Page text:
The early 2000, specifically 2003 to 2009, saw a rise in a horror sub-genre that became known as French Extremism. These films were known for excessive brutality and extreme mutilation, and included titles like FRONTIERS, INSIDE, and HIGH TENSION. 2008’s MARTYRS was probably one of the most discussed films of this sub-genre for both its use of torture as well as the philosophy behind that torture.
In MARTYRS, a young girl is abducted and put through a series of brutal tortures in order to experience transcendental insight. It is hypothesized by her torturers that through extreme physical distress it is possible to glimpse into the afterlife. The film’s title comes from the belief that before someone becomes a martyr, they are given this glimpse as a gift for their sacrifice. It is this gift that finds its way on to artistic depictions of saints in the moments leading up to their death.
So has this experiment ever been done in real life? Although there is no official record of such an incident, there are the regular rumors and speculations circling the internet about experiments quite similar to the ones in MARTYRS. One of the more popular rumors making the rounds is about a 1983 group of scientists supposedly experimenting in sensory deprivation when they stumbled upon something much bigger. According to the urban legend, the study hypothesized that our senses are a hindrance for divine thought. Sight, sound, smell, touch and taste ground us in this world, thus preventing us from experiencing transcendence. According to the story, scientists removed the portion of their subject’s brain that experienced these sensations. After the surgery, the subject began to experience transcendence and at one point was believed to have begun conversing with God. His last words, before the experiment and subject were terminated was, “I have spoken to God, and he has abandoned us”.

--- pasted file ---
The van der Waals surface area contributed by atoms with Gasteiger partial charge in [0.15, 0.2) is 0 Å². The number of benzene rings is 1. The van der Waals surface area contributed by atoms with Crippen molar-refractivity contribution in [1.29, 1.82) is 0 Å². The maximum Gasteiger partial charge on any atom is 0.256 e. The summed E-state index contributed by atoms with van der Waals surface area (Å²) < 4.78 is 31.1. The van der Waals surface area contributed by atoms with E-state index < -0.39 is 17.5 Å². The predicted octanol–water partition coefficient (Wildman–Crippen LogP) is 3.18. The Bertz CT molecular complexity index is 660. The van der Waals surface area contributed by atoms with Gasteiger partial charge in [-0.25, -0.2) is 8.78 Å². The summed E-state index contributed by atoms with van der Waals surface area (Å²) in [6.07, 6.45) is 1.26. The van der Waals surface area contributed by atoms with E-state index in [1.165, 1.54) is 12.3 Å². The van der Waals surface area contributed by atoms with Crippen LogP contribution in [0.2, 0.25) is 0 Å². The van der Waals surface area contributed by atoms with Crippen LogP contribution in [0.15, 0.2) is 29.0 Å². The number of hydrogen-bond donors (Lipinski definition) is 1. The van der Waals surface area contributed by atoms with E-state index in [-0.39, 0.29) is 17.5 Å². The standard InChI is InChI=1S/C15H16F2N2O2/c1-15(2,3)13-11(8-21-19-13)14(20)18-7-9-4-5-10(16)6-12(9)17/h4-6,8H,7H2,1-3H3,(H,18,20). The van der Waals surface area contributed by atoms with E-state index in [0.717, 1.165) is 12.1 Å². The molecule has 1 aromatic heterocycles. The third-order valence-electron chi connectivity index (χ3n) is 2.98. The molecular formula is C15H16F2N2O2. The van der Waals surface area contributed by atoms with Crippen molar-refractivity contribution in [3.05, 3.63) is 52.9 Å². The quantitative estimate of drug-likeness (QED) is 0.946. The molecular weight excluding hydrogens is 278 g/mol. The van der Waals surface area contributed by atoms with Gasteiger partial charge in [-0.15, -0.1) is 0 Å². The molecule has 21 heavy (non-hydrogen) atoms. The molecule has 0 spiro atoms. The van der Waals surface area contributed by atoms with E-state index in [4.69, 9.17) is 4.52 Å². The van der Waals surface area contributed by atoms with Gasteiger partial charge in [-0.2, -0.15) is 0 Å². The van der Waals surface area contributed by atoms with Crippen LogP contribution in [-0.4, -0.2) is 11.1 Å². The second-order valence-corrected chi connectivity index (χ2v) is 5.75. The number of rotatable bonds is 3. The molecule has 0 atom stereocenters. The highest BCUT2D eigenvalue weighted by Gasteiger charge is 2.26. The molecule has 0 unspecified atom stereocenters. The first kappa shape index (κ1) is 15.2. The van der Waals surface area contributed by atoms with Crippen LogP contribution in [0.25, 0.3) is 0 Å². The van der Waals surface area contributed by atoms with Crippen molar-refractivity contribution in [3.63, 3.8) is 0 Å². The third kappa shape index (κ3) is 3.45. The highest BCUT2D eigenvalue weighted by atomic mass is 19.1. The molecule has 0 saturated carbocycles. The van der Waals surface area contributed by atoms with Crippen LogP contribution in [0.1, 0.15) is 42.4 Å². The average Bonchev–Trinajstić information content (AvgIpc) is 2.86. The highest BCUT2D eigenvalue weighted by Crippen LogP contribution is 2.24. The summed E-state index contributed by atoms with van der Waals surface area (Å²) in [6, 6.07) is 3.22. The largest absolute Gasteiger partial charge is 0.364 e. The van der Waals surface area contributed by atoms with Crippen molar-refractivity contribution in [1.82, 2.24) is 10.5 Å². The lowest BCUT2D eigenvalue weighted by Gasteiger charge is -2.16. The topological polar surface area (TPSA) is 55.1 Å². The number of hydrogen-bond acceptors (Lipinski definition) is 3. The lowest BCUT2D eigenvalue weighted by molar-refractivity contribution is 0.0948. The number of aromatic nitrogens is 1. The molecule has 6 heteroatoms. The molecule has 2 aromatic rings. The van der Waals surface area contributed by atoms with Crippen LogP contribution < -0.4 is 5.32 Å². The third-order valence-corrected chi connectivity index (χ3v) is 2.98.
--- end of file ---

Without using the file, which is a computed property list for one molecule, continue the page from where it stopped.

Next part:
Presented as a Creepypasta in 2009, there are those who still believe that transcendental insight through such means is possible, and there is some historical validity to this claim. After all most religions, do believe that there are ways to achieve transcendence, some less gruesome than others. Buddhists believe it’s done through meditation, while some Christian sects believed that self-flagellation was a direct pathway to becoming one with Christ or as means of atoning for your sins. A 13th century monastic movement known as Flagellantism took the practice to the extremes, publicly whipping their own flesh with various instruments. Although outlawed by the church in 14th century, there are still those who practice flagellation to this day. In the Philippines, the religious holiday of Good Friday is celebrated by a Christians who willingly crucify themselves in the same manner as Jesus Christ, despite the fact that this practice is still frowned upon by the Catholic Church.
The practice of flagellation predates Christianity, going all the way back to the Isis cult of Egypt and Dionysian’s of Greece, both known for flagellation as an attempt at bringing them closer to their respective gods.
In ancient Rome, eunuch priests during the Dies Sanguinis, or Day of Blood Festival, would whip themselves bloody for their goddess Cybele. Even today some Shi’a Muslims celebrate Ashura, the commemoration of the death of Muhammad’s grandson Husayn ibn Ali, by beating themselves bloody with swords or other sharp objects. This devotional practice is seen by some as a way of washing away sins or a means of spiritual purification.
Although MARTYRS is a brutal film packed with plenty of cringeworthy moments, it is easy to find where such an idea comes from. The belief that pain is a pathway to transcendence has been with us for centuries and remains prevalent in many religious ceremonies. Even the symbol of the Catholic Church still features a man who is believed to have seen God in the last moments of his life as he was being tortured to death on a cross. The experiment from 1983, whether fact of fiction, is not all that hard to fathom considering that so many religions find credence in the belief that are human senses are all that separate us from a blissful existence beyond our own. But if I were to pick one I’d probably stick to Buddhist meditation.